Subtitle: One on-going page of a personal memoir
There’s an olden story,
(a joke, really)
I first heard at my father’s knee.
“Son,” he admonished, “you’d better see!”
An olden story still being (having to be) told.
Truly, the unfunniest joke, which, later,
I understood was meant to be necessarily unfunny.
First, to mask the unceasing pain of being unseen
or, rather, being seen
and then dismissed, because you look like this,
secondly, to teach a biting lesson of bitterest self-awareness.
(Therefore, when my father said, “You’d better see!”
really, he meant, “So, better to see!”
“No matter where you go,
how high, how far,
someone, somewhere will call you by this name
so, to remind you of what they think you are.”)
What’s the name white America
(sometimes, behind-the-back, whispered, snickered
and sometimes, in like company, thundered)
A black Ivy League-educated, Wall Street
(could be in New York City, but Tulsa, back in the day)
or corporate director
(for the occupation and title, truly, never matter)?
A black graduate school-educated Episcopal cleric
with over 40 years of service
in congregations of every size and color,
the last, nearly all-white
(though, to some sure degree, there
serving as window-dressing,
being the one at whom folks pointing
could swear as visual proof of how wonderfully liberal they were),
who, millions of words in the finest King’s English,
has written and spoken,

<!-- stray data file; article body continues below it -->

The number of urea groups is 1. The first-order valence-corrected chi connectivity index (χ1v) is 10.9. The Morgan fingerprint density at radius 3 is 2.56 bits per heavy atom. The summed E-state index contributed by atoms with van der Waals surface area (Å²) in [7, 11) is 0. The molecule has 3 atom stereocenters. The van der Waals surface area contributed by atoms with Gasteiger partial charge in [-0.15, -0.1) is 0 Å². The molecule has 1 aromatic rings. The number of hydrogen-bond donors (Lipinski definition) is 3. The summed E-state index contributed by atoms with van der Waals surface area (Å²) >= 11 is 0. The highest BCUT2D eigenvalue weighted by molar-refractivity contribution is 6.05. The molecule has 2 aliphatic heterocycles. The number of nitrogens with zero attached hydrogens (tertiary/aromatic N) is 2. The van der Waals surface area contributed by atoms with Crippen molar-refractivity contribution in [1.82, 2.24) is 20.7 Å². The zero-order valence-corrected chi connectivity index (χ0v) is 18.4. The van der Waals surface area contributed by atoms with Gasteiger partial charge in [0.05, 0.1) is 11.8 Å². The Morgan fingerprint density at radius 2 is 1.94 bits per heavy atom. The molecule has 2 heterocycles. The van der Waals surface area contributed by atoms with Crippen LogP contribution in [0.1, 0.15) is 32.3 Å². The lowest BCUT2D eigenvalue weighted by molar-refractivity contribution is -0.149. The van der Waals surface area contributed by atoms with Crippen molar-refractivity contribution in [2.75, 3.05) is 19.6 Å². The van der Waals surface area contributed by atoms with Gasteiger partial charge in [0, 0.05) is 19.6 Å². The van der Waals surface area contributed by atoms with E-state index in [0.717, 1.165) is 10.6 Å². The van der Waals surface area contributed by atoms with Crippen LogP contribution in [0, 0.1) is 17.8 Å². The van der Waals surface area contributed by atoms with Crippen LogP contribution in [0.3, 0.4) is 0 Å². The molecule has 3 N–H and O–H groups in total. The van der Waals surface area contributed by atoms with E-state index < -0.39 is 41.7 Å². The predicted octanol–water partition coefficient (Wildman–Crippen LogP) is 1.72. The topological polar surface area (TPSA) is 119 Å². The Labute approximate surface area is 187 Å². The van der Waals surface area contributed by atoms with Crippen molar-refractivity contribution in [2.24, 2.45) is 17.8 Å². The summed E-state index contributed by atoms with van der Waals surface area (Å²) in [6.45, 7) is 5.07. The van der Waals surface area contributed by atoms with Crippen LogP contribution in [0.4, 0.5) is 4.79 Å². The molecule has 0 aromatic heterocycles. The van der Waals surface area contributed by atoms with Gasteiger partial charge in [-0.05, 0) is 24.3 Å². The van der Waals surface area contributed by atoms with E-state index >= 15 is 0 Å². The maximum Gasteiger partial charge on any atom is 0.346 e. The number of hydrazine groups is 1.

even with a book to his credit,
and preached from pulpits America-round
and as distantly-bound as
and, even on a Christmas Day, in Firenze?
It’s a too common word, for it’s still oft heard,
numbering 6 letters and beginning with N.
Now, to my white friends, I don’t intend to offend.
Truly, I don’t
(but, frankly, that I must think to say it
is more than a mark of good manners,
a sign of racism’s systemic, psyche-deep fettering hold
forbidding that I ever be so bold,
that I never be too bold so as to disturb you),
I know (or I think I know) that some of you,
who with civil (read: polite) sensibilities,
might (will?) be stricken by this I have written
and, with dismay, say:
“Such a notion never would occur to me.”
“I’ve never heard such a thing.”
Hmmm, that’s doubtful.
“I can’t imagine this word being said about the black people I know.”
Mmmm, what you can’t imagine, trust me,
I, as someone you do know,
has had occasion (many!) to have heard this word directed at me.
If this I have written strikes you as unfunny and angry,
then you have read me rightly.
For I am.
For every marching, protesting step
means the message of equality still must be said,
for it has yet to be heard
(and not with outward ears,
but with the inward auricular sense of the soul;
enough to change what we believe and how we behave).
And every word of hate from presidential lips,
for “He’s just being himself” (Right!)
or “He didn’t mean it that way” (Wrong!),
is but red (read: racist) meat for voracious crowds
who, with raucous cheers,
though knowing me not,
well know my name,
for it begins with N.
© 2020 PRA